Date: Thursday, January 26, 2023
Source: Wall Street Journal
Long-stalled West Coast port labor talks are showing no signs of progress, according to people familiar with the negotiations, extending uncertainty for U.S. retailers who rely on the coast to import goods from Asia.
Shipping industry and Biden administration officials had hoped the talks, which began in May, would conclude last fall. But, people familiar with the negotiations say the parties haven’t made progress since the summer on regional issues that are delaying discussion of major contract provisions, including wages and automation.
One person familiar with the talks said there was a growing sense of frustration in the maritime industry. ”Everyone would like to see this conclude so there’s no more uncertainty in the market and we can move on,” the person said.
The talks cover more than 22,000 dockworkers at 29 ports stretching from California to Washington state. Dockworkers have been working without a contract since the last multiyear agreement expired July 1, 2022, and the sides couldn’t agree on an extension.
Some importers have been diverting furniture, clothes and electronics to East Coast and Gulf Coast ports in case the labor talks break down and lead to work disruptions or a strike.
The talks now look set to last longer than acrimonious negotiations that ran from May 2014 until February 2015 that were marked by delays in cargo handling that cost some retailers millions of dollars in lost sales.
“The uncertainty regarding the contract has everybody on edge,” said Jonathan Gold, vice president for supply chain at the National Retail Federation.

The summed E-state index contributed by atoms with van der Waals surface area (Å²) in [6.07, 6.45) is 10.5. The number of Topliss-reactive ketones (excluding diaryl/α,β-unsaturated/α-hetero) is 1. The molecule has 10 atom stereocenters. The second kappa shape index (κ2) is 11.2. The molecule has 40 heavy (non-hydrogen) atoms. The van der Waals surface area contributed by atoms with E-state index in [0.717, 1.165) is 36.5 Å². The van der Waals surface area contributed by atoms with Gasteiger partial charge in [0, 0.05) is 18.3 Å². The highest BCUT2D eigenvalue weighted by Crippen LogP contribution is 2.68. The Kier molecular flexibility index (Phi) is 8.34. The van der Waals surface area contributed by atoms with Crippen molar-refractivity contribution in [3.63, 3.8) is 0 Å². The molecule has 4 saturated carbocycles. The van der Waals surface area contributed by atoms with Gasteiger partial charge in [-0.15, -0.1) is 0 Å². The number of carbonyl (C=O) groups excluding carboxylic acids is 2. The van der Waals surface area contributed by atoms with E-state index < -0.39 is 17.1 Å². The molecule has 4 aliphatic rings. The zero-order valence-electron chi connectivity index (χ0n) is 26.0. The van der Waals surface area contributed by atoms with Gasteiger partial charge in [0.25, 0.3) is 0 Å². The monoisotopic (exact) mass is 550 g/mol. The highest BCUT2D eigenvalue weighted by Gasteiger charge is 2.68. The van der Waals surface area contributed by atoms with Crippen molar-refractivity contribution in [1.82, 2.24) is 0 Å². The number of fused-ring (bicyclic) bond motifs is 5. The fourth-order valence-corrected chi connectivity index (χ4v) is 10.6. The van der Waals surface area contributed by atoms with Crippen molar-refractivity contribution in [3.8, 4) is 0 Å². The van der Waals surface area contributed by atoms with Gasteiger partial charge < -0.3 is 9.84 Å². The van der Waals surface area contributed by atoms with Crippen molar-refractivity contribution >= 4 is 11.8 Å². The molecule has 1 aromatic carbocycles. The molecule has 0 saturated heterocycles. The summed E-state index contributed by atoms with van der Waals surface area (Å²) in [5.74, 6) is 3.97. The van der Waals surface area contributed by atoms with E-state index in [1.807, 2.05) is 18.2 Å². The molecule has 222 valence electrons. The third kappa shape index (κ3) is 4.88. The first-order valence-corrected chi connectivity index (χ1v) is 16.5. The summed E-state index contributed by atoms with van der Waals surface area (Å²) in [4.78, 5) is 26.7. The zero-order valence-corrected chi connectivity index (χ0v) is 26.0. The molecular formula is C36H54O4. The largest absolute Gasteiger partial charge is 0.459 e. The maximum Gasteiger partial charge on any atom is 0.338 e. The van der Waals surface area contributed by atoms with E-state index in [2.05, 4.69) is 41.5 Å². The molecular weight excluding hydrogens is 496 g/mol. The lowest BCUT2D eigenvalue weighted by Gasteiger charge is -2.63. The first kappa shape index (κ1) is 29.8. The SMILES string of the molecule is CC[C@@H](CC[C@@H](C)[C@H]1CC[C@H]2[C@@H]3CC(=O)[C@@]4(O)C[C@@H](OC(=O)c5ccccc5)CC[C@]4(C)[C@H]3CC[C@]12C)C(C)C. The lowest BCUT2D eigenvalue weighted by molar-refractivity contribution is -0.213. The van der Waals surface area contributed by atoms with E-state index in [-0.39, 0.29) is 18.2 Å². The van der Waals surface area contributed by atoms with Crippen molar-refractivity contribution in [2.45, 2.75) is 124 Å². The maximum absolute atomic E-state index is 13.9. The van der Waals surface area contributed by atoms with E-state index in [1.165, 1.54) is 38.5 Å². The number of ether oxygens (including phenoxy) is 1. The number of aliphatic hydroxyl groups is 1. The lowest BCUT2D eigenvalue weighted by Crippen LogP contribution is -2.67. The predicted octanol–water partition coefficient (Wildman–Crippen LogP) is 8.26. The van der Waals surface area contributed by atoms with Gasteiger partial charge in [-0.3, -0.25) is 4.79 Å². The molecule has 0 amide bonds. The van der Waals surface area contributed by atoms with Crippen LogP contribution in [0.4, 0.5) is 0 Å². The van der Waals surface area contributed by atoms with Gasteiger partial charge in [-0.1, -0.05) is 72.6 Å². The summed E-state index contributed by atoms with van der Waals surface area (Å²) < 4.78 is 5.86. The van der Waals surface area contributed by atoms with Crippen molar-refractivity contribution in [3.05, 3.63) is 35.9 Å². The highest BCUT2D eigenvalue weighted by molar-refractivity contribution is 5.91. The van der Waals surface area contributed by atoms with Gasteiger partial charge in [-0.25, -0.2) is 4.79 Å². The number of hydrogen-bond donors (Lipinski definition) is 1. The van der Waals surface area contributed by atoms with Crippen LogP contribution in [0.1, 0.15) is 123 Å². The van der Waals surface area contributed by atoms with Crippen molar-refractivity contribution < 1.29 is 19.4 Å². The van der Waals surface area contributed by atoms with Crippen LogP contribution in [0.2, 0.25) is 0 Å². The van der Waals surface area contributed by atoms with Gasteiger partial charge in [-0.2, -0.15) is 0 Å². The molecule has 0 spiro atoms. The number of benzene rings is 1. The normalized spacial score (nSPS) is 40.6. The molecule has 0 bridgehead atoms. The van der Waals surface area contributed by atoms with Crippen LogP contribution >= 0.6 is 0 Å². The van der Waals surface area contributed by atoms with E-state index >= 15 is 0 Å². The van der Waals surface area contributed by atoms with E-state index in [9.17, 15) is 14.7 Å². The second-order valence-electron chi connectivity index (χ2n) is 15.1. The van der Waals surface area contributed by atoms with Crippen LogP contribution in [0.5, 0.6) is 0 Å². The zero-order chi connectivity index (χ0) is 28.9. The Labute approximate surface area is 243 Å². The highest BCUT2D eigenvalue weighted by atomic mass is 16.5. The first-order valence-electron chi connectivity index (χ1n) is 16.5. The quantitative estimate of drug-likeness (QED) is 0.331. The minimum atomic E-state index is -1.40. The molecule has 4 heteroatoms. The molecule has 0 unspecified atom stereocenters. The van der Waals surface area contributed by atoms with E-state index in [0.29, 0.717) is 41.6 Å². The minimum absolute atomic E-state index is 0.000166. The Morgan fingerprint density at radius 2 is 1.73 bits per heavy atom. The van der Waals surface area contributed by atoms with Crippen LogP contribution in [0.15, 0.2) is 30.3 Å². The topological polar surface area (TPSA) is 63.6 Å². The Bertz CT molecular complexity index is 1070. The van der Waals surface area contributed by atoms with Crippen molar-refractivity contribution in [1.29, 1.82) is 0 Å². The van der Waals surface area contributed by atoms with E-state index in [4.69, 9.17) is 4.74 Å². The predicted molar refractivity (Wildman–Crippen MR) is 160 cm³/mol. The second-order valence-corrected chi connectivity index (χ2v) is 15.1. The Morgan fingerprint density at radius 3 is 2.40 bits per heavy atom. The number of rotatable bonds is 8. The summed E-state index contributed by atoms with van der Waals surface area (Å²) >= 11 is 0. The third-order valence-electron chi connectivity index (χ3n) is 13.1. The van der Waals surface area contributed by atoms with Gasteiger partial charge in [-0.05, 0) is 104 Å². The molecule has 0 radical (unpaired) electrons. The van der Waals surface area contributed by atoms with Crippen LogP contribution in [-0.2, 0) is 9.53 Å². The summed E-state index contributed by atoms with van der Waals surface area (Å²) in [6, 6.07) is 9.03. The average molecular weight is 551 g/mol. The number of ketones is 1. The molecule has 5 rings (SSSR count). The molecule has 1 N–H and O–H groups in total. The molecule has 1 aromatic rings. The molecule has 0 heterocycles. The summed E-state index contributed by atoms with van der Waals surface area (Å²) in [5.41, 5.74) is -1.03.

Mr. Gold said retailers usually start setting plans in the first quarter for importing goods during the summer and fall peak shipping season. He said many retailers will likely plan to continue diverting goods to Gulf Coast and East Coast ports until they can be sure an agreement can be reached.
Officials at the nation’s busiest container-handling ports of Los Angeles and Long Beach say the diversions contributed to double-digit declines in import volumes toward the end of last year. The Pacific Merchant Shipping Association said in a recent report that the ports recorded their lowest import volumes for any November in a decade.
There has been little impact on cargo operations at the ports during the contract talks beyond sporadic work disruptions at container terminals in Los Angeles and in Washington.
People familiar with the talks say the sides are hung up on issues related to work in Seattle.
The International Longshore and Warehouse Union, which represents dockworkers, and the International Association of Machinists and Aerospace Workers are arguing over which of the two unions should be assigned certain jobs at a recently-opened cargo-handling facility there.
Representatives for the ILWU and for the Pacific Maritime Association, which represents employers, declined to comment.
People familiar with the talks said the impasse has prevented the sides from moving onto thorny issues, including the use of automated machinery on the docks and wage increases.